Refugee Radio Network: Giving Refugees a Voice

Larry Macaulay

Mainstream media have covered arrivals of migrants and refugees at the doors of Europe in different ways and from several perspectives. However some have pointed out that this kind of information has been unidirectional.

This is the reason why Refugee Radio Network was born in 2014, as one of the first refugee radios in Europe. Today it is working in partnership with various independent radio stations based in several German cities.

Prix Italia asked founder Larry Macaulay,  himself a refugee arrived in Europe from Nigeria in 2011, to explain the philosophy behind RRN.

How did the idea for Refugee Radio Network come about?

RRN was born out of the necessity to have an alternative voice to mainstream media. In 2014 news about refugees and migrants were mainly one way. Reports were not always as objective as they should be and they ended up fuelling fear within the society. So we asked ourselves, why don’t we have an alternative voice?

The initial target was to reach out to the community in Hamburg. Then we expanded to reach a wider audience. When we started, we were the only refugee radio in Germany and one of the few in Europe. Now there are many more.

What kind of stories do you focus on?

It is important for people to tell their own stories. If you want to tell a story, you have to go there and speak and engage with people.

We look at stories that affect us every day both as refugees and as citizens, such as people living in refugee camps, racism stories. For example on our first web TV show we talked about the role played by the “fear factor” when it comes to migration and then about discrimination.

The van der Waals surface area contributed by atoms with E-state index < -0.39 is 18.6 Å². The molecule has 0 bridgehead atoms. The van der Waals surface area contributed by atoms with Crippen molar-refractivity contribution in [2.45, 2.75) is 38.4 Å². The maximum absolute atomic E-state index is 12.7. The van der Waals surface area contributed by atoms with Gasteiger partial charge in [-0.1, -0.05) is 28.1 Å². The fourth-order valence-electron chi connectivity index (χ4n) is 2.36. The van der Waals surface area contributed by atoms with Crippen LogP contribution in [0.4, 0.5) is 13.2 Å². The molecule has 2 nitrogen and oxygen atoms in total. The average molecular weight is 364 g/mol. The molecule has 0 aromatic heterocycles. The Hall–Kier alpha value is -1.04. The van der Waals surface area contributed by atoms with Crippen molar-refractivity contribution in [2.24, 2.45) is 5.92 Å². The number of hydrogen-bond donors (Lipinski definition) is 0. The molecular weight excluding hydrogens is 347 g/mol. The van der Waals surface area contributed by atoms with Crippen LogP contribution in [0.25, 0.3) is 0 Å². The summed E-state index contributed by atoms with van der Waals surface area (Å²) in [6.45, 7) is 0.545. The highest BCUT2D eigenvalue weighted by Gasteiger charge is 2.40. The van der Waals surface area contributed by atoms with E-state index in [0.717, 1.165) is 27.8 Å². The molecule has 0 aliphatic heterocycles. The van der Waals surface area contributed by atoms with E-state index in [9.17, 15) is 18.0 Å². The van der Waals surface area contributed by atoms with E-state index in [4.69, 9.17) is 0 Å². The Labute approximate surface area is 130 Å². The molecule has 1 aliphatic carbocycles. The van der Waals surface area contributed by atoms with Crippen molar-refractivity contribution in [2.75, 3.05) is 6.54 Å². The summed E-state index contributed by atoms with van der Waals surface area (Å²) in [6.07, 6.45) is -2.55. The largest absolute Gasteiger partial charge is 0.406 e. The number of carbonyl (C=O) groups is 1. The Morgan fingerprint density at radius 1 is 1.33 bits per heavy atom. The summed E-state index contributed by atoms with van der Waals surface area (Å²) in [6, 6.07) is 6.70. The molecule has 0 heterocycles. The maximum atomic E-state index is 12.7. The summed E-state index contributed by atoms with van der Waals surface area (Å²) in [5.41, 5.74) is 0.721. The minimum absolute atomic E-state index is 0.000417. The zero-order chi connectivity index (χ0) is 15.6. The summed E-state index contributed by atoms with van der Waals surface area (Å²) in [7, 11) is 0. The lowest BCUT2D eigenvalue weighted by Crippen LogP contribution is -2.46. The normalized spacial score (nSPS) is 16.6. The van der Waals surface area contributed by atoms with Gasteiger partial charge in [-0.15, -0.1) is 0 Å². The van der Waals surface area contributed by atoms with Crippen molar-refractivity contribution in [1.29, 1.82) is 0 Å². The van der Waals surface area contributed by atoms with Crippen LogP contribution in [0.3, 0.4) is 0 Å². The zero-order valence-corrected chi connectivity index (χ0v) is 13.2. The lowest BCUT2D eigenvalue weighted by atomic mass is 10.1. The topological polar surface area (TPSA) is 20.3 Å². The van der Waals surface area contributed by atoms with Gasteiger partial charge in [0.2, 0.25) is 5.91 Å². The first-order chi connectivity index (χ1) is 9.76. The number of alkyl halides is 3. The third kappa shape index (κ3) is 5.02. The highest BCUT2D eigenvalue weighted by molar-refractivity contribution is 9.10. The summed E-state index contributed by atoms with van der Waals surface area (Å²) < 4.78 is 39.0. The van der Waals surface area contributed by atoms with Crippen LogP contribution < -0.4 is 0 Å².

These things are all there, and we have got to start talking about them.

What role can information play when it comes to integration?

At Refugee Radio Network we believe that information, communication and education are the key to have a cohesive society. Integration is not a one way process; it goes two ways and that is how we need to integrate.

Marginalization also fuels new radicalization and we have to engage through dialogue; only if we do not talk to each other then we are afraid of each other.

The response so far has been very positive, we have also held several workshops and now we have so many people creating independently radio shows for refugees.

What is your opinion of the coverage that mainstream media have done on refugees and migrants so far?

Mainstream media tend to have a bureaucratic and governmental perspective. That is why we have decided to focus on independent radios, such as community radios. We independently produce our programs and then approach these free radios. We also have been talking on mainstream media to let us work know.

However, many public broadcasters today are working on their own refugee radio projects, for example WDR or NDR. That is the right approach to have.